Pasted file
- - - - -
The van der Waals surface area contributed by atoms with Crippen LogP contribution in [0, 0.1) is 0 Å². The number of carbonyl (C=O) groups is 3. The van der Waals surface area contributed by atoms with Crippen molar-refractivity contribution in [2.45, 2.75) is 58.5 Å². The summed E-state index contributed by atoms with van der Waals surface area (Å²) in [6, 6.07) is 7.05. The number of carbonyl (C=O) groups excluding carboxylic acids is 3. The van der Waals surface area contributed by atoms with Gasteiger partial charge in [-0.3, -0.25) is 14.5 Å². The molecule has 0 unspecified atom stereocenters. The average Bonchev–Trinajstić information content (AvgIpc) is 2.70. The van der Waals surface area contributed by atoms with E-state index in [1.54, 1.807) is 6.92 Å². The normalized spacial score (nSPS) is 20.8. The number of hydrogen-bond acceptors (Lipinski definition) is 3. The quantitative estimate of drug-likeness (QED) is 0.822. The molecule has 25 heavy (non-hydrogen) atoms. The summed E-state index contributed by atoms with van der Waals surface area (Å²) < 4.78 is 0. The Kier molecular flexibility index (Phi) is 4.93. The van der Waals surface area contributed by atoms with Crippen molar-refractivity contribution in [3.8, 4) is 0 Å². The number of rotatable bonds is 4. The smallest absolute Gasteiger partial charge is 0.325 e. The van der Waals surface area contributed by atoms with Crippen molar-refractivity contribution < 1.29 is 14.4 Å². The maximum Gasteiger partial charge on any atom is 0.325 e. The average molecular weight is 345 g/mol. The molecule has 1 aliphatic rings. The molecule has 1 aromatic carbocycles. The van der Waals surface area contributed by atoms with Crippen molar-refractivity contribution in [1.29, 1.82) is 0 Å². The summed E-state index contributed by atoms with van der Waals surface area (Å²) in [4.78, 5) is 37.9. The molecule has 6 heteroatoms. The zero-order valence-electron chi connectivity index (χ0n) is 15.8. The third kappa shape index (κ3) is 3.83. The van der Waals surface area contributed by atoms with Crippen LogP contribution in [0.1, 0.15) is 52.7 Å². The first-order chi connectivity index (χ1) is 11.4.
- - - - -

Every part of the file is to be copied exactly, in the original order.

The van der Waals surface area contributed by atoms with Crippen LogP contribution in [0, 0.1) is 0 Å². The number of carbonyl (C=O) groups is 3. The van der Waals surface area contributed by atoms with Crippen molar-refractivity contribution in [2.45, 2.75) is 58.5 Å². The summed E-state index contributed by atoms with van der Waals surface area (Å²) in [6, 6.07) is 7.05. The number of carbonyl (C=O) groups excluding carboxylic acids is 3. The van der Waals surface area contributed by atoms with Gasteiger partial charge in [-0.3, -0.25) is 14.5 Å². The molecule has 0 unspecified atom stereocenters. The average Bonchev–Trinajstić information content (AvgIpc) is 2.70. The van der Waals surface area contributed by atoms with E-state index in [1.54, 1.807) is 6.92 Å². The normalized spacial score (nSPS) is 20.8. The number of hydrogen-bond acceptors (Lipinski definition) is 3. The quantitative estimate of drug-likeness (QED) is 0.822. The molecule has 25 heavy (non-hydrogen) atoms. The summed E-state index contributed by atoms with van der Waals surface area (Å²) < 4.78 is 0. The Kier molecular flexibility index (Phi) is 4.93. The van der Waals surface area contributed by atoms with Crippen molar-refractivity contribution in [3.8, 4) is 0 Å². The number of rotatable bonds is 4. The smallest absolute Gasteiger partial charge is 0.325 e. The van der Waals surface area contributed by atoms with Crippen molar-refractivity contribution < 1.29 is 14.4 Å². The maximum Gasteiger partial charge on any atom is 0.325 e. The average molecular weight is 345 g/mol. The molecule has 1 aliphatic rings. The molecule has 1 aromatic carbocycles. The van der Waals surface area contributed by atoms with Crippen molar-refractivity contribution in [1.29, 1.82) is 0 Å². The summed E-state index contributed by atoms with van der Waals surface area (Å²) in [4.78, 5) is 37.9. The molecule has 6 heteroatoms. The zero-order valence-electron chi connectivity index (χ0n) is 15.8. The third kappa shape index (κ3) is 3.83. The van der Waals surface area contributed by atoms with Crippen LogP contribution in [0.1, 0.15) is 52.7 Å². The first-order chi connectivity index (χ1) is 11.4.